Formal Declaration of Queensland Senate poll

The Senate count for Queensland was formally declared today. The actual distribution of final preferences occurred yesterday; today was the formal announcement by the Electoral Commission, which also provides opportunities for candidates to speak.  There are a few aspects of the count and result which I will write about in a separate post.

All six successful Senate candidates from Labor and the Coalition attended the formal Declaration of the Poll, and all of them spoke. The only other candidate who spoke, other than me, was a person from the Citizens Electoral Council.

All the six Senators were kind enough to acknowledge the work I’d done in the past and they also all naturally thanked their party and supporters.  I found some of the comments made by the Senators of interest, particularly a few made Ian MacDonald, the long-serving Liberal Senator who topped the poll and thus was first elected.

He noted this was the first joint Liberal-National Senate ticket for a long time, and that there would definitely would not be one next election.  The simple fact that 3 Liberal Senators – George Brandis, Brett Mason and Russell Trood – will all be re-contesting next time means there will be no space at number 3 on the ticket for a National candidate. The extra (unspoken) fact that this National candidate will be Barnaby Joyce, who is definitely not a cosy coalitionist, also means there is simply no way a joint Liberal-National Senate ticket will happen next time.

Ian MacDonald also explicitly noted that the Liberals will be able to have a shot at previously National-held seats like Dawson and other seats like Flynn at the next election, and repeated his view that there should be a single conservative party.

He also made the comment that the Liberals “need to avoid forever the arrogance that crept into the government in its last term”, which I thought was an interesting admission.

Liberal #2 Sue Boyce pointed out that she and Margaret May, the member for McPherson, were now the only two women representing the Liberals from Queensland. She also emphasised her intent to continue to campaign on issues affecting people with disabilities.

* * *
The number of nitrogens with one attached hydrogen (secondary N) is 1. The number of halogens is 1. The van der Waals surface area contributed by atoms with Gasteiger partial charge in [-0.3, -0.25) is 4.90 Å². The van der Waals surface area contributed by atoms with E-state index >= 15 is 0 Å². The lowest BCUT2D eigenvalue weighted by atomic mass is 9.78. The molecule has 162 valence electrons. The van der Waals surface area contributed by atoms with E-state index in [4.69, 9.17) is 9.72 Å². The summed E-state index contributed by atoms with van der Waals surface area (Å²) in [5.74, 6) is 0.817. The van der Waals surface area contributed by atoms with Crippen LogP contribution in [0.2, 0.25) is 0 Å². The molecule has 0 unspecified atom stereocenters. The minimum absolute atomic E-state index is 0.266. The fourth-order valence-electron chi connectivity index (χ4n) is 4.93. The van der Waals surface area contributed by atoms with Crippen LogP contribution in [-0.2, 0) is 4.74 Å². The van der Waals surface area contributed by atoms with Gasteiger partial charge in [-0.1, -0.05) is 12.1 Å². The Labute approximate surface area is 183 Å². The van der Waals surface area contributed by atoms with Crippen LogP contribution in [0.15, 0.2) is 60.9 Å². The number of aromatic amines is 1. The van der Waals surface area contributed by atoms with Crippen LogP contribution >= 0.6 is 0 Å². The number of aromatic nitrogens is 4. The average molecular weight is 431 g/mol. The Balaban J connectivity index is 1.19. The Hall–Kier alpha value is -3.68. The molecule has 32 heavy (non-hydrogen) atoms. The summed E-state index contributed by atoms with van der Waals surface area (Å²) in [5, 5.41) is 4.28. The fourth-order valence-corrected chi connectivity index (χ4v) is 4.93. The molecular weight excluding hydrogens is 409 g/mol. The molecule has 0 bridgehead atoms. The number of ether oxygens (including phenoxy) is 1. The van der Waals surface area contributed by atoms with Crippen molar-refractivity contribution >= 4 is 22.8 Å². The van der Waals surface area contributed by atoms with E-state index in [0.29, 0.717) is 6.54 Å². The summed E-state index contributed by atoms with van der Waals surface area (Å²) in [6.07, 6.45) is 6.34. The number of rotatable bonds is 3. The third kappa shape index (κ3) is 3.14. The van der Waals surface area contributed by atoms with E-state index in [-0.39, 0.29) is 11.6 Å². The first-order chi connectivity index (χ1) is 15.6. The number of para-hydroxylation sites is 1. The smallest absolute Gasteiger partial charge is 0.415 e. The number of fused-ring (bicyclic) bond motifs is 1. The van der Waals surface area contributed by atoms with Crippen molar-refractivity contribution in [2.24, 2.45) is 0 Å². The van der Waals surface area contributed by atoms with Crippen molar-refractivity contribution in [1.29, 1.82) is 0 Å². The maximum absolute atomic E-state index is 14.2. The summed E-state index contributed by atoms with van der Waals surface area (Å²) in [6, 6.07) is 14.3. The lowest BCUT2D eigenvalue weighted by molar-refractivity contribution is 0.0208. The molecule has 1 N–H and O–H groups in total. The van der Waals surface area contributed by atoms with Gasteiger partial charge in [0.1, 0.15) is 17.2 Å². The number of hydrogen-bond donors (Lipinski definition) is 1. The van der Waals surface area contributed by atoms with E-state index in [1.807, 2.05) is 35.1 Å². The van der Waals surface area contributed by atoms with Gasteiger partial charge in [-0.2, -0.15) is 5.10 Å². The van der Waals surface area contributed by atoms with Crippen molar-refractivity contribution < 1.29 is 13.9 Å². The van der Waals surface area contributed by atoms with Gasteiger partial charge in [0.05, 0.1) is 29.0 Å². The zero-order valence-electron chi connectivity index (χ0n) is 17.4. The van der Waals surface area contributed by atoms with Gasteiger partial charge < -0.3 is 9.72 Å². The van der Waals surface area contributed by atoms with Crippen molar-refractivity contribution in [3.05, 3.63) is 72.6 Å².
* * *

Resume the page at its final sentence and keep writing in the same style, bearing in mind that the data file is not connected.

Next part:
According to Ron Boswell, this was the seventh time he’d successfully faced election – the first was in 1983 – which is a fairly impressive record. He also noted that when the new Senate takes its place on July 1st next year, he will become what’s known as the Father of the Senate – the person who is the longest-serving. The current holder of that title is John Watson, the Liberal from Tasmania, who was unsuccessful in his attempt to gain party pre-selection this time.

Ron Boswell also made the point that he thought the joint ticket helped ensure the Coalition retain 3 seats – although I’d have to say I can’t see why that would be the case – and also said he was pleased a Green had not been elected and he preferred Labor winning a Senate seat to a Green winning it. I have no doubt he was genuine in saying this, but I did have to make the point that his party’s Senate preferences actually didn’t reflect that, as they put the Greens ahead of Labor and indeed Ron Boswell’s surplus went directly to the Greens and kept then in with a chance of winning.

Ron also said this would definitely be his final term. Personally, I’d be surprised if he served out the full six years of the term, but that’s a matter for him and his party down the track.

The main point from the Labor Senators’ contributions which I found noteworthy was Claire Moore’s comments about her pride in being a trade unionist and the immensely significant impact the campaigns run by the union movement had on the final election outcome. I assume this comment was also a response to the widespread attack on the whole concept of trade unions and union officials that formed such a key part of the Coalition’s election message.